A total of 809 significantly dysregulated mRNAs were identified in CG tissues. Among them, 606 were up-regulated and 203 were down-regulated (greater than 2-fold difference as compared to normal tissue, P<0.05). The top 20 most significantly dysregulated mRNAs are listed in Table 3.
The variation of lncRNA and mRNA expression between CG and normal tissues is displayed in a Volcano plot (Figure 1A). Cluster analysis was performed to demonstrate relationships among lncRNA and mRNA expression patterns in normal bladder mucosa and CG (Figure 1B).
GO and KEGG pathway analysis
Over- and under-expressed mRNAs that co-expressed with each of the differentially expressed lncRNAs were identified and listed as genes or gene products in the GO project (Figure 2A). The most enriched GO terms were epidermis development (ontology: BP, GO: 0008544), extracellular exosome (ontology: CC, GO: 0070062) and protein binding involved in cell-cell adhesion (ontology: MF, GO: 0098632). The most highly enriched GO sequences for the down-regulated transcripts were muscle system process (ontology: BP, GO: 0003012), contractile fiber part (ontology: CC, GO: 0044449) and carbohydrate derivative binding (ontology: MF, GO: 0097367).
KEGG pathway analysis indicated that the mRNAs co-expressed with lncRNAs were involved in the regulation of cell cycle. The top 10 KEGG pathways are listed in Figure 2B.
CNC network analysis
Sequences that affect cell cycle progression were found in microarray analyses to be dysregulated in CG. Four related mRNAs, mothers against decapentaplegic homolog 3 (SMAD3), origin recognition complex subunit 1 (ORC1), cyclin A2 (CCNA2), and cyclin B2 (CCNB2), were selected for verification by qRT-PCR (Figure 3A).
Pearson coefficient analysis revealed that expression of these four genes was associated with expression of 37 other genes. Co-expression network profile analysis demonstrated 41 network nodes and 71 connections among the four mRNAs and 37 differentially expressed lncRNAs (Figure 3B). There were 24 negative and 47 positive correlations within the network. Four up-regulated lncRNAs were randomly chosen for qRT-PCR validation (ENST00000596379, ENST00000463397, NR_001446 and NR_015395). As expected, the four lncRNAs were up-regulated in the CG tissues compared to normal tissues (greater than 2-fold, P<0.05) (Figure 3C), which is consistent with the microarray chip data.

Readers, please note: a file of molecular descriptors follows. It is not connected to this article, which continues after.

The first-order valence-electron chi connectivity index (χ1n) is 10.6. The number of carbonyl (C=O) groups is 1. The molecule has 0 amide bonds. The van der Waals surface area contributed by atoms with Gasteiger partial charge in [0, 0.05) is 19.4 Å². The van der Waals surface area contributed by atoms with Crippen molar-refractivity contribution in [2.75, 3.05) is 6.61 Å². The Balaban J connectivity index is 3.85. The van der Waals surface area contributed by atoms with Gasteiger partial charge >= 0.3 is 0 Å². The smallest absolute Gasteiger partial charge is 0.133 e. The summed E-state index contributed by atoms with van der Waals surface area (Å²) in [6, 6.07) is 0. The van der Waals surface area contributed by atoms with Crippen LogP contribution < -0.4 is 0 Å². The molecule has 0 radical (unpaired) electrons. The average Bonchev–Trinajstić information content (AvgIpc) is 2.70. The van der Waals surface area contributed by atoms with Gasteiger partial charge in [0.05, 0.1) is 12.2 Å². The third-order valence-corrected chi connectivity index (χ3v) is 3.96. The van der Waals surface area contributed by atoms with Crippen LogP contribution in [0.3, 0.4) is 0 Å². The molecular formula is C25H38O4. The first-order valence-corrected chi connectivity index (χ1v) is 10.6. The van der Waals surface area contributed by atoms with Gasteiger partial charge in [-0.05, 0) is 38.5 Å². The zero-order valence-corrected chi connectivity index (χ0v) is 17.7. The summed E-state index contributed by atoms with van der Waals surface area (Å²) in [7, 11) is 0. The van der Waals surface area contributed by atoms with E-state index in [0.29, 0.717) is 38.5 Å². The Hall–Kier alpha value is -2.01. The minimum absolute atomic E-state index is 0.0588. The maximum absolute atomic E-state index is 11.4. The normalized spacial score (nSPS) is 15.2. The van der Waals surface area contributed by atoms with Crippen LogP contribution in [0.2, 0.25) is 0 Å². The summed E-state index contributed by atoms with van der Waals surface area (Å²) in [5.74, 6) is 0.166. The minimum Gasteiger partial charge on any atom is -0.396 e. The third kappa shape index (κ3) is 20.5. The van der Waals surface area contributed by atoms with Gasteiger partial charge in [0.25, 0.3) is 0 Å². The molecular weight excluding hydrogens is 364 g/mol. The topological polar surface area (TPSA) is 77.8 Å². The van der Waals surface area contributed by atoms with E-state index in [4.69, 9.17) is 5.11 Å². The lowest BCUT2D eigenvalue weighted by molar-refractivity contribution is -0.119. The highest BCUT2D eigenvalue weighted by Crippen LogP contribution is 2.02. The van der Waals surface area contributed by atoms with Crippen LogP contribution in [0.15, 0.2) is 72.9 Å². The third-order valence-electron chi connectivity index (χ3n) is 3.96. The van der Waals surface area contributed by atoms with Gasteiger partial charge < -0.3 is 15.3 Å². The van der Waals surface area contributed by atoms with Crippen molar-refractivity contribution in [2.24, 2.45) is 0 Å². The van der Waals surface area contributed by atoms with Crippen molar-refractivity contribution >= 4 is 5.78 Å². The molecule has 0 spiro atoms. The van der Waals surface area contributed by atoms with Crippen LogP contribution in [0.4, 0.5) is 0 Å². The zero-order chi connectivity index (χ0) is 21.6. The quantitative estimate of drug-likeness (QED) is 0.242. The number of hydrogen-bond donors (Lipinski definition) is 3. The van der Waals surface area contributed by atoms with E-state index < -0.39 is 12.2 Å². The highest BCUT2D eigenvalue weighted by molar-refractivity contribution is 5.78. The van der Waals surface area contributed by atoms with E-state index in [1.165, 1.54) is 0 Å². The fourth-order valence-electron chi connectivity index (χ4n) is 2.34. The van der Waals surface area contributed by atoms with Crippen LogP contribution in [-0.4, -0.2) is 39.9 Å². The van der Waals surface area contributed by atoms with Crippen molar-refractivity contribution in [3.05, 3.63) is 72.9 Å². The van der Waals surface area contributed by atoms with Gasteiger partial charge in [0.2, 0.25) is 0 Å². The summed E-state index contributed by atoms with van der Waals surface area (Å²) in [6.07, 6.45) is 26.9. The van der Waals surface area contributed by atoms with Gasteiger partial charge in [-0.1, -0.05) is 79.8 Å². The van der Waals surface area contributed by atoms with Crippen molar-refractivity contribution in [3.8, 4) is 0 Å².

Different ceRNAs have been shown to compete for the same MREs, regulating different levels of expression for each ceRNA (8). To investigate whether the four lncRNAs (ENST00000596379, ENST00000463397, NR_001446 and NR_015395) and four mRNAs (SMAD3, ORC1, CCNA2 and CCNB2) share any common MRE binding sites, a ceRNA network in CG was constructed with these elements from the microarray data. NR_015395 is a ceRNA of miR-133a-3p that targets SMAD3. Pearson coefficient analysis showed that expression of these two elements was correlated with the expression of 53 other genes (Figure 4).
Cellular proliferation and glandular metaplasia were observed in the transformation of normal bladder mucosa to CG. These changes were caused by alterations in the regulatory mechanisms that control normal cellular maintenance and growth-related functions. We examined the expression of mRNAs and lncRNAs in normal bladder mucosa and CG in order to identify abnormally expressed genetic material associated with the development of CG.
Using a second-generation lncRNA microarray, 809 mRNAs with abnormal expression in CG were identified. Of these, 606 mRNAs were found to be significantly up-regulated in CG as compared to normal bladder tissue (FC ≥2.0, P<0.05). Four mRNAs were related to cell cycle progression, SMAD3, ORC1, CCNA2 and CCNB2, and had increased mRNA expression in CG. This increased expression was verified with qRT-PCR.
Several studies have shown that lncRNAs play a significant role in regulating cell cycle activity (23-27). Microarray analysis identified 436 lncRNAs abnormally expressed in CG. Of these, 198 were found to be significantly up-regulated in CG (FC ≥2.0, P<0.05). GO and KEGG pathway analyses were performed to predict the potential functions of differentially expressed lncRNAs. GO analysis identified lncRNAs involved in epidermis development, extracellular exosome and protein binding related to cell-cell adhesion. KEGG pathway analysis indicated that the dysregulated lncRNAs were significantly associated with altered expression of cell cycle pathways in CG.